“Getting dressed makes me feel more like a person,” said Kyoko Caulfield. “I need to do it even if I’m in virtual school, even if I’m not working, even if I’m not seeing people. It’s still nice to share my outfit with the world in some capacity.”
Caulfield is 22 years old, identifies as genderqueer, and uses she/her pronouns. She is also one of the most prolific posters to Reddit’s “r/MaleFashion” (the subreddit is also referred to as Malefashion, or MF). Her all-time most popular post is of her wearing a hand-sewn kimono of her own design, upcycled from reused plaid fabric in a nod to her Japanese-Scottish heritage. This month, her most popular post to MF sees her modeling a vintage Boy Scout uniform next to her dad, captioned “father and son.”
MF began in 2011 as Reddit’s home for fitpics and conversation from men “dressed by the internet.” At the time, this meant devotees of fashion micro-cultures: raw denim-heads, Antwerp Six historians, Rick Owens zealots, people who could spell “sprezzatura,” etc. Diehards from these groups came from their separate blogs/forums and coalesced into r/malefashion as Reddit grew in popularity.
“Those guys were freaks!” said 23 year-old Dylan Burgoon (they/them), in loving admiration. “They knew everything about everything!” Burgoon joined malefashion just as this balkanized, pre-social media era ended. Now a fourth-year student at UC Berkeley running an Ann Demulemeister archive in their spare time, they joined the subreddit when it was run by folks who had just arrived from isolated, predominantly-male spaces like StyleZeitgeist or SuperFuture. As such, the board at the time was overwhelmingly masculine. But, owing to the demands of its contributors, that’s changed.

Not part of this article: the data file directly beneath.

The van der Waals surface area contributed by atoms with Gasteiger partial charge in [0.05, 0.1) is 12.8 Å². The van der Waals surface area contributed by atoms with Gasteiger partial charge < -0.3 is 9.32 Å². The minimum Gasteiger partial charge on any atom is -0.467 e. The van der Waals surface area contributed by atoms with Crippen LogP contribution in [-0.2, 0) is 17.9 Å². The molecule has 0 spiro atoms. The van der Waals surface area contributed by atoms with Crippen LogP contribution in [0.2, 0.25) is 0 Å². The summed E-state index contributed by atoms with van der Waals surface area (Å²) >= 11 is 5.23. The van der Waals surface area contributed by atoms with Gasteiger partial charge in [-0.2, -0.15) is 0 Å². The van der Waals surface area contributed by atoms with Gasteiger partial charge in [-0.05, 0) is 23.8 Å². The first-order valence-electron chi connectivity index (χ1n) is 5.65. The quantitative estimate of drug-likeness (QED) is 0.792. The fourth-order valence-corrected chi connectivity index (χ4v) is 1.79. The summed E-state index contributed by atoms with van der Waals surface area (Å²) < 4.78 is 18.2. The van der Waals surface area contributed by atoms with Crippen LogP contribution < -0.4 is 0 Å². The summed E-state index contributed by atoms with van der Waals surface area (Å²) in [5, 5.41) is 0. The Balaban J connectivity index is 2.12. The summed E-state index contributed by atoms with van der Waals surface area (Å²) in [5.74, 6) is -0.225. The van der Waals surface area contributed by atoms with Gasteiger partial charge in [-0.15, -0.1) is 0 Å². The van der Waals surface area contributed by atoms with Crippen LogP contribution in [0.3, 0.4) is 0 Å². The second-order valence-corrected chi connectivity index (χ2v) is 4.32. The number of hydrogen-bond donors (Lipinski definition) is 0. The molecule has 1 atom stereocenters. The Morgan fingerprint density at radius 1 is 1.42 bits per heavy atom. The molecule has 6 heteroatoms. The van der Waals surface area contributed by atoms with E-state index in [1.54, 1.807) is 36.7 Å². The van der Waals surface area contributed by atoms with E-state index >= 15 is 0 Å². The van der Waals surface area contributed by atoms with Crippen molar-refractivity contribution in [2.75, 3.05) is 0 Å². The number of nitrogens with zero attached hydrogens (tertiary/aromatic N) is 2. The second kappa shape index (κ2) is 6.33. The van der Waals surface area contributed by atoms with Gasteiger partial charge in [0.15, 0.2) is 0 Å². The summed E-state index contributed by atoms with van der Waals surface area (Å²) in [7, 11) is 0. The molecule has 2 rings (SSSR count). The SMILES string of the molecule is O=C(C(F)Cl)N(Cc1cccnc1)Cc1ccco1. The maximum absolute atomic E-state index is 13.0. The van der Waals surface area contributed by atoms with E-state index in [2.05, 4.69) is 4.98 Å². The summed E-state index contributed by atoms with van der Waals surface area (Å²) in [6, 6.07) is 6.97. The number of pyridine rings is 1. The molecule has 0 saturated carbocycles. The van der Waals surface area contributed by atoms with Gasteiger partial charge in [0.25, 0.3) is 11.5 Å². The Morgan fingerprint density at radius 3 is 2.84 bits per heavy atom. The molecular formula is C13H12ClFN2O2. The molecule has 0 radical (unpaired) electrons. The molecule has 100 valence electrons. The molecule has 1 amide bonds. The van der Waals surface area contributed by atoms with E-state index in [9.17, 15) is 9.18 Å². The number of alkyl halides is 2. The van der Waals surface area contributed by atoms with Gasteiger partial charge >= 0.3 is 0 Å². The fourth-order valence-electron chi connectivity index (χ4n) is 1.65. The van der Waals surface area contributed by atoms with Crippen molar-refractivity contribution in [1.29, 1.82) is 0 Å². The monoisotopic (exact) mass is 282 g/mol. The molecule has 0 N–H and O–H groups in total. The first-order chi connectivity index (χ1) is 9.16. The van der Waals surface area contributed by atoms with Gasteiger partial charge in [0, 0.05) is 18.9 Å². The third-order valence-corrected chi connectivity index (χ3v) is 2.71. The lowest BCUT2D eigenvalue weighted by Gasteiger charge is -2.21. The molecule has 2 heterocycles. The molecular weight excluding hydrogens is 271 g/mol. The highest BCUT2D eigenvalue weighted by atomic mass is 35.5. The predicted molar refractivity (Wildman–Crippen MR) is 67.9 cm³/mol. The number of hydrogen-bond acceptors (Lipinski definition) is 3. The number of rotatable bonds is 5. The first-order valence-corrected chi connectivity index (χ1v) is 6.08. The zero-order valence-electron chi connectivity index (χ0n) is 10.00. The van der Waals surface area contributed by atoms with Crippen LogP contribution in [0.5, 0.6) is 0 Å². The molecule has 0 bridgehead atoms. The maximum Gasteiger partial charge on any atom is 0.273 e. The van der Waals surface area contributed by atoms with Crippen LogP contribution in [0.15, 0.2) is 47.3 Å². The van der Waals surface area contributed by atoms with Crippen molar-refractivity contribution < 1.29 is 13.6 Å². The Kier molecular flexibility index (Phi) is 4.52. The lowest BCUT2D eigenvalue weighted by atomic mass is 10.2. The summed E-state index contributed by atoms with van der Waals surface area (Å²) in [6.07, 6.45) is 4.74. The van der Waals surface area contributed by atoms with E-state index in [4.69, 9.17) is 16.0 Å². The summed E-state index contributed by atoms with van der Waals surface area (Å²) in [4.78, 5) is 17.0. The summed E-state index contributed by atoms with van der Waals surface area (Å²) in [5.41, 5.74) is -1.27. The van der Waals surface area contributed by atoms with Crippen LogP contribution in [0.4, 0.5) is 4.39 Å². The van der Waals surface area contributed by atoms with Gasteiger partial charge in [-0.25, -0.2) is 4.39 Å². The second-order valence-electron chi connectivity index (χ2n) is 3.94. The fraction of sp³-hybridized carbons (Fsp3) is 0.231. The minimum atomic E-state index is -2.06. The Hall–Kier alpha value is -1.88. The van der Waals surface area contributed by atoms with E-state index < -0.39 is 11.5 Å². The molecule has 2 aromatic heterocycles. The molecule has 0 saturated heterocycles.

“Even though I wasn’t on the board when it was just men,” said Caulfield, “every post I make I still get comments from people who are not aware of the switch.”
The “switch” she’s referring to has to do with r/malefashion’s name. Its reason for being, even. The name implies male exclusivity, but that’s not what the community wants anymore. The page is still called malefashion, but a banner across the top reads “fashion/antifashion/malefashion/femalefashion/androfashion/queerfashion.” The board’s sidebar reads: “The sub has evolved beyond its name and we welcome posters of any gender.”
So what happened? Well, over time, more and more people were attracted to the wealth of avant-garde fashion knowledge on the subreddit. Many of these individuals already felt that they “stood out” for reasons relating to their identities. “The community itself is great,” said Caulfield. “It’s very different from the public perception of Reddit,” which tends toward the right-wing and reactionary. “It’s extremely inclusive.”
But some users wanted the subreddit to behave as the rest of Reddit does, where each community strictly adheres to the name it’s organized under. But Burgoon and several others were posting outfits that were among the most popular on the subreddit, despite not being conventionally masculine. Heated debates ensued, though calling many of these comments “debate” is being charitable.
“[Even today], if there’s any perceived gender transgression, you will attract negative comments,” said Caulfield. “I got lucky, today I posted a male-presenting outfit… but I don’t think [the trolls] realized that I was assigned female at birth.”
As the debate raged on, it became clear that the vast majority of those complaining about the subreddit’s drift had little-to-no presence on the subreddit: they were just there to gripe (or troll outright). Zach E. Adams, the moderator of r/malefashion, identifies those who want MF to be exclusively male as belonging to one of two camps. “There are people who will say, ‘the forum is named male fashion, go use r/fashion.”